Permanent banners // Permanent banners need to be made with care. Use materials that will last. Fabric works well for permanent banners, as they can potentially be washed. Paper banners work well for holidays, as they can be stored & reused. 




    How do you use your banners? How many have you invited into your home? Are you as tickled with this trend as I am? 

    xoxo,
    -m.e.


    Related // Decorate with Felt Hearts.


    April 8, 2014

    out & about // reset & regroup

    For more photos, follow me on Instagram @wecanmakeanything

    Lately I've been feeling the need to reset & regroup in my life. I know everyone must feel like this from time to time, & I wonder how different people deal with this feeling. I tackle most of my life problems with lists, & regrouping is no exception. How do you reset?




    There are a lot of projects that I've been looking forward to, some of which I'm sure will find their way onto this blog. It seems as though I will be staying put housing-wise for a bit longer than I anticipated, & this has brought on a desire to "prettify" my space.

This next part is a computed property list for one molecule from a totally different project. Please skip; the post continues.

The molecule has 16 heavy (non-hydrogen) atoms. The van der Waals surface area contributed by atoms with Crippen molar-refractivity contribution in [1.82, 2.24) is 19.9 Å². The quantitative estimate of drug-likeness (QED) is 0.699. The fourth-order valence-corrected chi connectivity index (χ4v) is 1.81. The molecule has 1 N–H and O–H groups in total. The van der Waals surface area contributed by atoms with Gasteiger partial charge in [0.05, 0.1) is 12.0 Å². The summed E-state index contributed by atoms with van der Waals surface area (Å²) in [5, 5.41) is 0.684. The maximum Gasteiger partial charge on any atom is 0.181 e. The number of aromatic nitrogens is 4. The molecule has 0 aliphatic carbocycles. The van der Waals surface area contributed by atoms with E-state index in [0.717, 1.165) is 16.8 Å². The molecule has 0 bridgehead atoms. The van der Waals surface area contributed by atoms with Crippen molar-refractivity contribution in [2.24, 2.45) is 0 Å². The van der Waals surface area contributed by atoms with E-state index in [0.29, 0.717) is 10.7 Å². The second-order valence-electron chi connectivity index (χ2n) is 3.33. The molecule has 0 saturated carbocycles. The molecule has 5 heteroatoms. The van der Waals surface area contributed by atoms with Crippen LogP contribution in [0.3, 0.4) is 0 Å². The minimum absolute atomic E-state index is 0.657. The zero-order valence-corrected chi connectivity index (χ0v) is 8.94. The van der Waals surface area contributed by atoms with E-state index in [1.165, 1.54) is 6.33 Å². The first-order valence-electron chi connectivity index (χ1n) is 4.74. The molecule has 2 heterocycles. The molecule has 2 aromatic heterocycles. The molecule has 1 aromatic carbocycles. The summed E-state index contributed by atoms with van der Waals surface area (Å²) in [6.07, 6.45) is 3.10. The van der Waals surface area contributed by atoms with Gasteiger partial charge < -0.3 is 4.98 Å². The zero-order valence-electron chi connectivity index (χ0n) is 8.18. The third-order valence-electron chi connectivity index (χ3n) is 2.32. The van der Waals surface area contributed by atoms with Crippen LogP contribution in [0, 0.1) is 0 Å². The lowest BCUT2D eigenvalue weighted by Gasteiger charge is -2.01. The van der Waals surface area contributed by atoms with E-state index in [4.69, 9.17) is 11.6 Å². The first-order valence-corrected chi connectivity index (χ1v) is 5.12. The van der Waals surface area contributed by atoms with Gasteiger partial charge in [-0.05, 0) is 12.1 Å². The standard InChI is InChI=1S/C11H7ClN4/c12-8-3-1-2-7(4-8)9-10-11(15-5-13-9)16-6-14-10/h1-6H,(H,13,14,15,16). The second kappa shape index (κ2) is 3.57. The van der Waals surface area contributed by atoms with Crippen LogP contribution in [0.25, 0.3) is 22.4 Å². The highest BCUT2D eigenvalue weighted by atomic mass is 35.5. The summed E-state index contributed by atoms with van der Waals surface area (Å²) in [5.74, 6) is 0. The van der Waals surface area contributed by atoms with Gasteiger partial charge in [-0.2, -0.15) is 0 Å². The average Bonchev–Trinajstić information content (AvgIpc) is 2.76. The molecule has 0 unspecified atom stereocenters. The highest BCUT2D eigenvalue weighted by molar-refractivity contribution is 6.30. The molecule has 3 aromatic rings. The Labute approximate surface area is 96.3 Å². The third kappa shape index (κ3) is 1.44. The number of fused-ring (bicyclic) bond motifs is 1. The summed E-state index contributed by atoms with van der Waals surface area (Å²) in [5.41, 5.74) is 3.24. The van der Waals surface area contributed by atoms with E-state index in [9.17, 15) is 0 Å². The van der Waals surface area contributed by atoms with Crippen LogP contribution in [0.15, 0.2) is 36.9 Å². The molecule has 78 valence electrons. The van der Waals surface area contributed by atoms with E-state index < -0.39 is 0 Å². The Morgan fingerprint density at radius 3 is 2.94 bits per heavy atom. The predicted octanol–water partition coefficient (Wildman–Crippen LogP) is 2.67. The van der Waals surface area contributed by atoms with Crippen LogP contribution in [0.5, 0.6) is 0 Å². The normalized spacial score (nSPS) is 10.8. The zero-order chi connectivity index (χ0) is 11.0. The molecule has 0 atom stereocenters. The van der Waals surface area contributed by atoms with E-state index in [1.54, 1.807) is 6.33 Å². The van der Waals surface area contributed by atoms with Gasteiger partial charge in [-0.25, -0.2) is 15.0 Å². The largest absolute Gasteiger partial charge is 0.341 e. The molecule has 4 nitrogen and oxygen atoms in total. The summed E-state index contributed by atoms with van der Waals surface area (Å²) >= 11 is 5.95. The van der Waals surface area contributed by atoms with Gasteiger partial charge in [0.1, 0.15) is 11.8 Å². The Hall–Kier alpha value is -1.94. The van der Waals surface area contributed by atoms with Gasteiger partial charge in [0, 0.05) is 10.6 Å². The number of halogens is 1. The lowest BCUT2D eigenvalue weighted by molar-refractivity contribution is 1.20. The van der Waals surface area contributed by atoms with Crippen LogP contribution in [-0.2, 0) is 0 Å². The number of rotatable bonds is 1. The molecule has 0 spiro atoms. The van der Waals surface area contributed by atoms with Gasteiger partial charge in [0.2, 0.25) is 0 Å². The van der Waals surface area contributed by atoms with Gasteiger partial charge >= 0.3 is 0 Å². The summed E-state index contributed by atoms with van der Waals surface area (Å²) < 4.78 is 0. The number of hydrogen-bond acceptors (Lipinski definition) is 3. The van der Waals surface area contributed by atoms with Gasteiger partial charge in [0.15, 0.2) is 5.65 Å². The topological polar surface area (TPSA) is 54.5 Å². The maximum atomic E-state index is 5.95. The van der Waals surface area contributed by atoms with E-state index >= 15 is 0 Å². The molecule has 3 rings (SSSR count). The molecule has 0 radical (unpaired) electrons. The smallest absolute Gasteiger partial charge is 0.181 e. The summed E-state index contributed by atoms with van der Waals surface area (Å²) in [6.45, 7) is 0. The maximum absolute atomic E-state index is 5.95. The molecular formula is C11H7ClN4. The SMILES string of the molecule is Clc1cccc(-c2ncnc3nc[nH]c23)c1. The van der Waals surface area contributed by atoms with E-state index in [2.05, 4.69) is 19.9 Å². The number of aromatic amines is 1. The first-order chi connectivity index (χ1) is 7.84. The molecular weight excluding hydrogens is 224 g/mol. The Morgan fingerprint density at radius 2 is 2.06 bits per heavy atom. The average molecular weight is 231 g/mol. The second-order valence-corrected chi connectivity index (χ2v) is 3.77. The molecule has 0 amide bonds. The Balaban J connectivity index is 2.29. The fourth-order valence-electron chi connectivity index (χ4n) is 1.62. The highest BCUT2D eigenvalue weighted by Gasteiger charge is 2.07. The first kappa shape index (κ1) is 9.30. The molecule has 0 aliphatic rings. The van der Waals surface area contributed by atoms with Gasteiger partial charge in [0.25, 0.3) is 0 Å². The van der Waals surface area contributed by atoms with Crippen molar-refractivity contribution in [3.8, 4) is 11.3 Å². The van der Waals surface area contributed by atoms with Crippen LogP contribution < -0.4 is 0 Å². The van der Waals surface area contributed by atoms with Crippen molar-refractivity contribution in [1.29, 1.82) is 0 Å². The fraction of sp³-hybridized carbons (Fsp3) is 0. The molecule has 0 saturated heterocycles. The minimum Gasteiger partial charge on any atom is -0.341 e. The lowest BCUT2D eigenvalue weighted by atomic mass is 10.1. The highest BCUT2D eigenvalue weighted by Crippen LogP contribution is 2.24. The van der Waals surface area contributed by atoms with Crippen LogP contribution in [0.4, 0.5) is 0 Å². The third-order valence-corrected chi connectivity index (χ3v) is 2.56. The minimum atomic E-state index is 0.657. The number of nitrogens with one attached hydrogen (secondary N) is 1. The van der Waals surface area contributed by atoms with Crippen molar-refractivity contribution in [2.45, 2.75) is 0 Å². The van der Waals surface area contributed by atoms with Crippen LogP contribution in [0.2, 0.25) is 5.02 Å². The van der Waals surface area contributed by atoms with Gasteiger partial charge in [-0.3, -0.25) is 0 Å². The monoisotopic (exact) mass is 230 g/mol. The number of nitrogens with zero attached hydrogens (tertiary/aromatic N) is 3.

Upcoming projects: 
      • Organize & de-clutter the sunroom (this is one of those spaces that seems to catch all, in addition to housing the washer & dryer)
      • Decorate the fireplace mantel (drawing inspiration from here, here, & here.)
      • Decorate the Mom's living room (my dear sweet mother has decided she hates everything about her current living space & has asked me to help in the redesign. She's looking for warm colors paired with green & off-white. This is quite the project, as everything she currently owns is "beach themed!" Stay tuned for more on this redesign, I think it will be fun!)
      • Decorate refrigerator (as you can see in my recycling bin post, my fridge is rusty & just overall pretty gross. Since we're renting, I'm going to see what I can do with contact paper to liven it up a bit. I keep perusing the lovely prints on Chasing Paper, but they're a bit out of my price range. C'est la vie)
      • Have a yard sale (part of prettifying my space involved removing things from the space, so we've been planning for a big yard sale in a few weeks. Since we don't have enough things to sell for a proper yard sale, we've been asking friends to bring over their unwanted belongings so we can have a giant yard sale! It's going to be tiring with all the fliers, pricing, & advertising we have to do, but I think it will pay off in the end)




    Don't lists make you feel better? Maybe that's just me.

    xoxo,
    -m.e.